2. …these gets absorbed onto the mucous membranes.
    3. …these react with oxygen to produce oxides.
    4. …these get reduced by hydrogen.
    5. …these react with DNA molecules and cause mutations.
    1. …electrophilic nature of carbonyl group.
    2. …number of hydrogen atoms directly attached to carbonyl group.
    3. …temperature of the reaction mixture.
    4. …moles of water molecules present in the reaction mixture.
    5. …presence of mercury as contaminant.
    1. The chlorine atom directly attached to carbonyl group makes positive delta charge on carbon atom more pronounced and acts as a good leaving agent during the nucleophilic substitution reaction.
    2. The chlorine atom makes negative delta charge on carbon atom more pronounced.
    3. The chlorine atom acts as a poor leaving agent during a nucleophilic substitution reaction.
    4. The chlorine atom serves as a catalyst during nucleophilic substitutions.
    5. The chlorine atom protects the carbonyl group from nucleophilic attack.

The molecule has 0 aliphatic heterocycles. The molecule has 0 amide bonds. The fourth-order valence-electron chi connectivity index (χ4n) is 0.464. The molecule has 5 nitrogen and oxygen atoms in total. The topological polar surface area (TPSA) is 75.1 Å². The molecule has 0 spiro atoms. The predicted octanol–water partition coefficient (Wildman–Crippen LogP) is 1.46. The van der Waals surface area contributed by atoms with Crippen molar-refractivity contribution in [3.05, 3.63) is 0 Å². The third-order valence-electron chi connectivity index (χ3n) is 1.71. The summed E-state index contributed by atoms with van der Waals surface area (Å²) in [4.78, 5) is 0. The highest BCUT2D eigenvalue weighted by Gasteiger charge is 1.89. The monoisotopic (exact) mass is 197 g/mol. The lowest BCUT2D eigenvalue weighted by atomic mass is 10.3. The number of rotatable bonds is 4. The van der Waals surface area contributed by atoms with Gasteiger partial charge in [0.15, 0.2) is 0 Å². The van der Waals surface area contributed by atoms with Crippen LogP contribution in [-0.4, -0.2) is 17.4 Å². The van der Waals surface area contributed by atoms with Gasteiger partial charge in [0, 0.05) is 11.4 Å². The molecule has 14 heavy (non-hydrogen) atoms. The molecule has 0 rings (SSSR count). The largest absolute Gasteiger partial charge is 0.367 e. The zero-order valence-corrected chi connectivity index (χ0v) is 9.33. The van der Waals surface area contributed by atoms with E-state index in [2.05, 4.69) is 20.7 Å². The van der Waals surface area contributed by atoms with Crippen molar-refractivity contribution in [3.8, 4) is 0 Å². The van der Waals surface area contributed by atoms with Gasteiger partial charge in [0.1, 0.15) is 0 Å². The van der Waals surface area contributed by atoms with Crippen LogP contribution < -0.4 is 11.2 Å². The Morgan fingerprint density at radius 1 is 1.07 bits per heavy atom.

1. Fisher esterification is a nucleophilic addition reaction.
    2. The alcohol used during reaction acts as both solvent and reactant.
    3. The acid like H2SO4 or HCl or tosic acid is used as a catalyst to facilitate the esterification process.
    4. Fischer esterification is an example of nucleophilic substitution reaction.
    5. Fisher esterification involves the 1,2-addition of alcohol followed by 1,2-elimination of water.
    1. CH3COOH + C2H5OH → C2H5COOCH3 ----- C2H5OH
    2. C3H7COOH → C3H7COCl ----- SOCl2 or PCl5
    3. C2H5COOH → C2H5COOCOC2H5 -----P2O5
    4. CH3COOH + C2H5OH → CH3COOC2H5 ----- C2H5OH
    5. C4H9COOH + (C6H5)2NH → C4H9CON(C6H5)2 -----H2SO4 or HCl

    Author of lecture Reactivity – Carboxylic Acids and Their Derivatives

     Adam Le Gresley, PhD

    Adam Le Gresley, PhD